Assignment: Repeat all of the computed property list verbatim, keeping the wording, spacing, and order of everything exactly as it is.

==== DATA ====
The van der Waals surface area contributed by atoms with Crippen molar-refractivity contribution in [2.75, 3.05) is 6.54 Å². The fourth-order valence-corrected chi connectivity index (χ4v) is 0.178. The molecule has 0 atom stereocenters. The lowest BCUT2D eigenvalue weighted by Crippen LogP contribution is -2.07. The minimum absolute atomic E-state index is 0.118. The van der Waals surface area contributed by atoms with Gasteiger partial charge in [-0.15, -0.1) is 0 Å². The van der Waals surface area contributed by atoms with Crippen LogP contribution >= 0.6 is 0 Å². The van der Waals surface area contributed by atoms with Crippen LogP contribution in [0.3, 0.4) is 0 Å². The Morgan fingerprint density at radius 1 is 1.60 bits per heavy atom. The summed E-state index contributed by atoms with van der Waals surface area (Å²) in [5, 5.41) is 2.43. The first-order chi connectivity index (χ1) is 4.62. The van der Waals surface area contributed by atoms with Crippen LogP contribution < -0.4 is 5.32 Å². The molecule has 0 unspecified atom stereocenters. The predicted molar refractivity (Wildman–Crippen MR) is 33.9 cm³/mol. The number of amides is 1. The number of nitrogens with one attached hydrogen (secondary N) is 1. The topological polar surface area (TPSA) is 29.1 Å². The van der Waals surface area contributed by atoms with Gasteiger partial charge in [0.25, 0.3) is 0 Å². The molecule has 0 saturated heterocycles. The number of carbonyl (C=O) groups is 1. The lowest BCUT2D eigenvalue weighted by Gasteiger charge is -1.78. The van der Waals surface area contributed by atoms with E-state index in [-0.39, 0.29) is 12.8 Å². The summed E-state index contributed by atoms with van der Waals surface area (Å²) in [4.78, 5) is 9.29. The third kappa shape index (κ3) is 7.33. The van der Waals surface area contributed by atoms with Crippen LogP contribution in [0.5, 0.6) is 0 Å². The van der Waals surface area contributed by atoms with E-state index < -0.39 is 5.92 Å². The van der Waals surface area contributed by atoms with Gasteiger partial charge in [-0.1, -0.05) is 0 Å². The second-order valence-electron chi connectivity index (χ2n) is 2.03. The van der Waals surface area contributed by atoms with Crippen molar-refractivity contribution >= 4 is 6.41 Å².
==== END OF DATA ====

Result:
The van der Waals surface area contributed by atoms with Crippen molar-refractivity contribution in [2.75, 3.05) is 6.54 Å². The fourth-order valence-corrected chi connectivity index (χ4v) is 0.178. The molecule has 0 atom stereocenters. The lowest BCUT2D eigenvalue weighted by Crippen LogP contribution is -2.07. The minimum absolute atomic E-state index is 0.118. The van der Waals surface area contributed by atoms with Gasteiger partial charge in [-0.15, -0.1) is 0 Å². The van der Waals surface area contributed by atoms with Crippen LogP contribution >= 0.6 is 0 Å². The van der Waals surface area contributed by atoms with Crippen LogP contribution in [0.3, 0.4) is 0 Å². The Morgan fingerprint density at radius 1 is 1.60 bits per heavy atom. The summed E-state index contributed by atoms with van der Waals surface area (Å²) in [5, 5.41) is 2.43. The first-order chi connectivity index (χ1) is 4.62. The van der Waals surface area contributed by atoms with Crippen LogP contribution < -0.4 is 5.32 Å². The molecule has 0 unspecified atom stereocenters. The predicted molar refractivity (Wildman–Crippen MR) is 33.9 cm³/mol. The number of amides is 1. The number of nitrogens with one attached hydrogen (secondary N) is 1. The topological polar surface area (TPSA) is 29.1 Å². The van der Waals surface area contributed by atoms with Gasteiger partial charge in [0.25, 0.3) is 0 Å². The molecule has 0 saturated heterocycles. The number of carbonyl (C=O) groups is 1. The lowest BCUT2D eigenvalue weighted by Gasteiger charge is -1.78. The van der Waals surface area contributed by atoms with E-state index in [-0.39, 0.29) is 12.8 Å². The summed E-state index contributed by atoms with van der Waals surface area (Å²) in [4.78, 5) is 9.29. The third kappa shape index (κ3) is 7.33. The van der Waals surface area contributed by atoms with Crippen LogP contribution in [0.5, 0.6) is 0 Å². The van der Waals surface area contributed by atoms with E-state index < -0.39 is 5.92 Å². The van der Waals surface area contributed by atoms with Gasteiger partial charge in [-0.1, -0.05) is 0 Å². The second-order valence-electron chi connectivity index (χ2n) is 2.03. The van der Waals surface area contributed by atoms with Crippen molar-refractivity contribution >= 4 is 6.41 Å².